Twenty years ago a new term was introduced into the lexicon: smartphone. It was originally used to describe AT&T’s “PhoneWriter Communicator,” but it quickly became the preferred nomenclature for mobile phones that could also handle other functions such as email and calendaring. And while most people think of these devices as great tools for personal use, they have also fundamentally transformed how businesses structure their technology.
At the heart of the mobile/business intersection are smartphones and tablets that employees bring to work themselves, which has given rise to the term “BYOD” – Bring Your Own Device. A decade ago the idea of a company letting employees provide their own technology to access important corporate information would have been absolutely unthinkable. For starters, the security implications would have made the idea a non-starter in just about every boardroom in the world. Mix in the technical challenges of supporting multiple devices and platforms, and it might as well have been an idea from the distant future.
So what happened?
In simple terms, employee behavior forced management to adapt to the reality that (according to some studies) more than 90 percent of people were bringing at least one personal device to work. In the face of that level of adoption, companies had no choice but to support the iPhones and Surface tablets that their employees were already using.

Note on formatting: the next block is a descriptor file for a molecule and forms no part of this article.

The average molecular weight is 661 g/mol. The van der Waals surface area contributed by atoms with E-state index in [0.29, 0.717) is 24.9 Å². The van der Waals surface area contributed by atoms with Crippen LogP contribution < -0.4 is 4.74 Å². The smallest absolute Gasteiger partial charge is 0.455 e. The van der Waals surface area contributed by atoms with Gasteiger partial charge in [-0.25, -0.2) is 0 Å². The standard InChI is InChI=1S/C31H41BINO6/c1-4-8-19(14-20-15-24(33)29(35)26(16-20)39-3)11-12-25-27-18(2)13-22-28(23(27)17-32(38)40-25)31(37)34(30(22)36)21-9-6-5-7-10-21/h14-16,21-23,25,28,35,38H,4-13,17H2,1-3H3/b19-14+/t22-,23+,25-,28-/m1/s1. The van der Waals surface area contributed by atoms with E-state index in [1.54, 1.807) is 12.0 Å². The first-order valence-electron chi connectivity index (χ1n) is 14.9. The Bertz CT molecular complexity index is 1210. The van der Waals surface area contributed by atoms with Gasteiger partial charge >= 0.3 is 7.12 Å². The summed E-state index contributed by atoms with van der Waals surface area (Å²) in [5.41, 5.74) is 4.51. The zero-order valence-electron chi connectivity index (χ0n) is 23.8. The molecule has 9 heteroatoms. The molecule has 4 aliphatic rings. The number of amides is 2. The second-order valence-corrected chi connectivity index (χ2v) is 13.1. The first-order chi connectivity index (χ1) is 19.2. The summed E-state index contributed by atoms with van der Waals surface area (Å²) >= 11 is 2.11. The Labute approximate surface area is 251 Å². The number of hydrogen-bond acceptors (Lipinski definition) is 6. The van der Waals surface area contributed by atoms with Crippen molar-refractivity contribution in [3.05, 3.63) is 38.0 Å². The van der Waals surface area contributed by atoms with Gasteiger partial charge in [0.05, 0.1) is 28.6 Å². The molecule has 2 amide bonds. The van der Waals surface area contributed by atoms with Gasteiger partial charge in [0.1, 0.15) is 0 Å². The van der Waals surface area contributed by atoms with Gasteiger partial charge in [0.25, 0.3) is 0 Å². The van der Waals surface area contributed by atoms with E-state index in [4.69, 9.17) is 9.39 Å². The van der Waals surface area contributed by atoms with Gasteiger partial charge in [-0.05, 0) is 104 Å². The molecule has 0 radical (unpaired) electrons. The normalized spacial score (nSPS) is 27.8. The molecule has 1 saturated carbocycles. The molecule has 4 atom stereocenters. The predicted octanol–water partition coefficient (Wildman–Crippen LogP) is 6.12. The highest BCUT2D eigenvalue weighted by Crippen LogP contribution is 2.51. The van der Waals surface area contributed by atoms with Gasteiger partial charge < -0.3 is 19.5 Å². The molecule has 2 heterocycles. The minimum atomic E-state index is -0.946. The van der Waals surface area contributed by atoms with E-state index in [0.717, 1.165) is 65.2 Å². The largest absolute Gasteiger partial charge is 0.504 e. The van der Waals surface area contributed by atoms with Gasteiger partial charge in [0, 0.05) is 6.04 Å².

Needless to say, this has had a profound effect on how companies design systems to distribute, store, and protect their valuable information. Just about every software package being created today is designed to be usable on mobile devices, tablets,and laptops no matter where an employee happens to be working. IT departments have also learned to “think beyond the firewall” when it comes to data security, so the idea of someone accessing sensitive financial information from home is no longer viewed as an unacceptable risk. And cloud access has made it easy for anyone to upload and save important data, and even distribute it to others within the organization.
Like it or not, BYOD is here to stay, and software developers need to incorporate it into everything we do. Mobile is no longer a luxury or an option – it’s a necessity for employees who need to get the information they need no matter where they are. Mobile has also fundamentally blurred the lines between home and office (and between work hours and off-hours), so forward-thinking organizations are deploying, not discouraging, technologies that work the way real people work rather than how we worked in the past.